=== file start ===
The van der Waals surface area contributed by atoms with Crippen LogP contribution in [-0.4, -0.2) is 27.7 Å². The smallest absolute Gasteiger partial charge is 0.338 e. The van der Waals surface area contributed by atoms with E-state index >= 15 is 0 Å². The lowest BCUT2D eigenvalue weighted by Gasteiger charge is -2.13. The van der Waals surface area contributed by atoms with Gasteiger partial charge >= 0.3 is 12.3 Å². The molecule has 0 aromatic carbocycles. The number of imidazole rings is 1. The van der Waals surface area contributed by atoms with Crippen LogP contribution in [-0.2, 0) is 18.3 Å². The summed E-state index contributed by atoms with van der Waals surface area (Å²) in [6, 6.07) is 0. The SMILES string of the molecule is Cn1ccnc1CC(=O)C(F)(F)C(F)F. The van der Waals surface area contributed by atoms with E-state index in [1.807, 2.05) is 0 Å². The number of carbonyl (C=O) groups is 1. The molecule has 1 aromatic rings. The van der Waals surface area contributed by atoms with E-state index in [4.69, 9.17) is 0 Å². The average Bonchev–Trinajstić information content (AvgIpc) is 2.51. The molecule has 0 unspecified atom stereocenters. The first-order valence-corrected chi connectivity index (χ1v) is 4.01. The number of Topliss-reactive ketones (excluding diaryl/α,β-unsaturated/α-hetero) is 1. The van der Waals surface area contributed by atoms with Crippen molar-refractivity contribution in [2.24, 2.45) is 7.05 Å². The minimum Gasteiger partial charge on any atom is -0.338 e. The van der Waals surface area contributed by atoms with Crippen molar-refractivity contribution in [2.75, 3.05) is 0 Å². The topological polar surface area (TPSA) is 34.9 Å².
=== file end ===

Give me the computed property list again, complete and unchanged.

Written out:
The van der Waals surface area contributed by atoms with Crippen LogP contribution in [-0.4, -0.2) is 27.7 Å². The smallest absolute Gasteiger partial charge is 0.338 e. The van der Waals surface area contributed by atoms with E-state index >= 15 is 0 Å². The lowest BCUT2D eigenvalue weighted by Gasteiger charge is -2.13. The van der Waals surface area contributed by atoms with Gasteiger partial charge >= 0.3 is 12.3 Å². The molecule has 0 aromatic carbocycles. The number of imidazole rings is 1. The van der Waals surface area contributed by atoms with Crippen LogP contribution in [-0.2, 0) is 18.3 Å². The summed E-state index contributed by atoms with van der Waals surface area (Å²) in [6, 6.07) is 0. The SMILES string of the molecule is Cn1ccnc1CC(=O)C(F)(F)C(F)F. The van der Waals surface area contributed by atoms with E-state index in [1.807, 2.05) is 0 Å². The number of carbonyl (C=O) groups is 1. The molecule has 1 aromatic rings. The van der Waals surface area contributed by atoms with E-state index in [4.69, 9.17) is 0 Å². The average Bonchev–Trinajstić information content (AvgIpc) is 2.51. The molecule has 0 unspecified atom stereocenters. The first-order valence-corrected chi connectivity index (χ1v) is 4.01. The number of Topliss-reactive ketones (excluding diaryl/α,β-unsaturated/α-hetero) is 1. The van der Waals surface area contributed by atoms with Crippen molar-refractivity contribution in [2.24, 2.45) is 7.05 Å². The minimum Gasteiger partial charge on any atom is -0.338 e. The van der Waals surface area contributed by atoms with Crippen molar-refractivity contribution in [2.75, 3.05) is 0 Å². The topological polar surface area (TPSA) is 34.9 Å².